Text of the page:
Will air strikes in Syria work?

The idea that the UK can make a meaningful difference by expanding air strikes is far-fetched

Director, Middle East and North Africa programme

The UK government is, it seems, preparing to revisit the question of initiating a bombing campaign in Syria, hoping that a new parliamentary majority and the proposed targeting of ISIS rather than the Assad regime will make it an easier sell than in 2013, when it lost a vote to launch attacks against the Syrian regime following its use of chemical weapons.

The pitch, coming in the aftermath of the attack in Tunisia which killed 30 UK citizens, as well as other recent attacks in Kuwait and Saudi Arabia, is premised on the incoherence of solely focusing on ISIS targets in Iraq while the group holds adjoining territory in Syria in which it can continue to train, supply and regroup in response to attacks in Iraq.

While there is logic to the need to address both the Iraq and Syria fronts simultaneously – it is clear that there will be no solution to the ISIS problem until it is pushed back in both countries – the idea that the UK can make a meaningful difference by expanding air strikes is far-fetched.

The idea that the UK can make a meaningful difference by expanding air strikes is far-fetched

Not only is the UK’s military contribution to the wider anti-ISIS campaign extremely limited – estimated at less than 5% of total strikes – but it is increasingly clear that air strikes alone do not offer a viable path forward for defeating ISIS, and that in Syria in particular there is neither an accompanying plan nor real partners on the ground with whom the UK can work.

In Iraq, the anti-ISIS campaign has been based on the hope that the government of Haider al-Abadi will institute sufficient central government reform to draw Sunni support away from ISIS, while offering air support and training to Iraqi army and militias to fight ISIS on the ground. This approach is already stuttering, with political reform moving at a snail’s pace and Shia-dominated militias at times exacerbating sectarian tensions. But there nonetheless remains the outline of a broader plan in Iraq.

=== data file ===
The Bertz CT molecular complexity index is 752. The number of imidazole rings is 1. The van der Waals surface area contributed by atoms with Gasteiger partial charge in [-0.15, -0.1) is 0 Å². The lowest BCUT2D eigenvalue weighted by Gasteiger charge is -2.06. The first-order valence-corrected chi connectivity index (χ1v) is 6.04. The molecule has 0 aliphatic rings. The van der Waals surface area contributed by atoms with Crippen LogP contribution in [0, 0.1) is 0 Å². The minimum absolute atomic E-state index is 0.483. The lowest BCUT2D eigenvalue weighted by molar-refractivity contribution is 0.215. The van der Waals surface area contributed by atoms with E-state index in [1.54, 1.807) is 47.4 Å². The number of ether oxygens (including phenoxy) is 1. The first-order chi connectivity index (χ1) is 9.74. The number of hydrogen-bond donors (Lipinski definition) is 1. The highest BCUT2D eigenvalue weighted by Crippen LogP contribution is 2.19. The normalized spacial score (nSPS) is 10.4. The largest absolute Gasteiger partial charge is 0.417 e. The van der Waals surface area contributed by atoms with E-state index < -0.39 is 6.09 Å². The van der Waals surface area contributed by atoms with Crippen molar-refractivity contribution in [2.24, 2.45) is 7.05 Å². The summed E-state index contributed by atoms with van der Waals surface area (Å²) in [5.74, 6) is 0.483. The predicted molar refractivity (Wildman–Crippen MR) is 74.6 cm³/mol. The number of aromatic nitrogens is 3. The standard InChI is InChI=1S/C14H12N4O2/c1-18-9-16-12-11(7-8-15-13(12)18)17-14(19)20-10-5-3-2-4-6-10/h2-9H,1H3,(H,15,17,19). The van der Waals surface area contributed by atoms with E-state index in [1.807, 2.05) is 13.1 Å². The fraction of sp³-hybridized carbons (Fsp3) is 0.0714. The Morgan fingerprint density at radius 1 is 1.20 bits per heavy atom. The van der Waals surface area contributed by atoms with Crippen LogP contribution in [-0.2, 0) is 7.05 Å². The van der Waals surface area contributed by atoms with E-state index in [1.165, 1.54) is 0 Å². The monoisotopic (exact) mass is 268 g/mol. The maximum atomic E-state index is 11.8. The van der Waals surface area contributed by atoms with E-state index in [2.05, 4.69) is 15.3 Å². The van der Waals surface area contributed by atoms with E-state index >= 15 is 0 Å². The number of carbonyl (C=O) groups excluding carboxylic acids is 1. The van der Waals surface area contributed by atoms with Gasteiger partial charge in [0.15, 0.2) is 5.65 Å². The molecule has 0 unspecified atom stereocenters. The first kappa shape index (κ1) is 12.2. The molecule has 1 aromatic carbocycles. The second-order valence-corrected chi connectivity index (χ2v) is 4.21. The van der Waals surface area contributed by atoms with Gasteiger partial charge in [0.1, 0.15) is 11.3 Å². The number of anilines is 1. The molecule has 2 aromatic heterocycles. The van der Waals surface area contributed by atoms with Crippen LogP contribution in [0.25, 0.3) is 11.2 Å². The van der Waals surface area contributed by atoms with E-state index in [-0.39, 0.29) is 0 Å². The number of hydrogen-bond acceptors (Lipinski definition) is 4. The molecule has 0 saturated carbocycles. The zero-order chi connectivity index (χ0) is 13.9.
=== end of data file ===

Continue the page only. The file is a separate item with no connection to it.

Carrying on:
In Syria, by contrast, air strikes do not fit into any broader strategy. Here the US-dominated anti-ISIS campaign has focused on combatting ISIS in almost complete isolation from the broader civil conflict that has fuelled the group’s rise over the last four years. There continues to be little prospect of a political opening that would peel Sunni support away from ISIS, and local fighters (Kurds aside) remain focused on fighting Assad rather than ISIS.

Initiating air strikes in Syria may meet the urge to be seen to be doing more … but will add little of value in terms of fighting the group

Clearly this does not leave the anti-ISIS coalition in an easy position, particularly given its understandable reluctance to engage in deeper military intervention aimed at forcing Assad from power. But the response of focusing on a solely military anti-ISIS campaign in Syria ignores the core dynamics underlying the group’s rise and strength – and at times has the counter-productive impact of fuelling further Syrian anger towards the West, and thereby sympathy for ISIS, by giving the impression of any lack of concern for the wider conflict and the longstanding suffering of the Syrian people.

The UK Prime Minster David Cameron has talked about a full-spectrum response to what he perceives as an existential threat posed by ISIS. Initiating air strikes in Syria may meet the urge to be seen to be doing more – and may please the US government which has lost nearly all of its coalition partners in Syria – but will add little of value in terms of fighting the group. It is right and appropriate that the UK wants to step up, but a meaningful response will necessitate a far more honest conversation about what is needed rather than a knee-jerk embrace of wider air strikes.

The European Council on Foreign Relations does not take collective positions. ECFR publications only represent the views of its individual authors.

Author

Director, Middle East and North Africa programme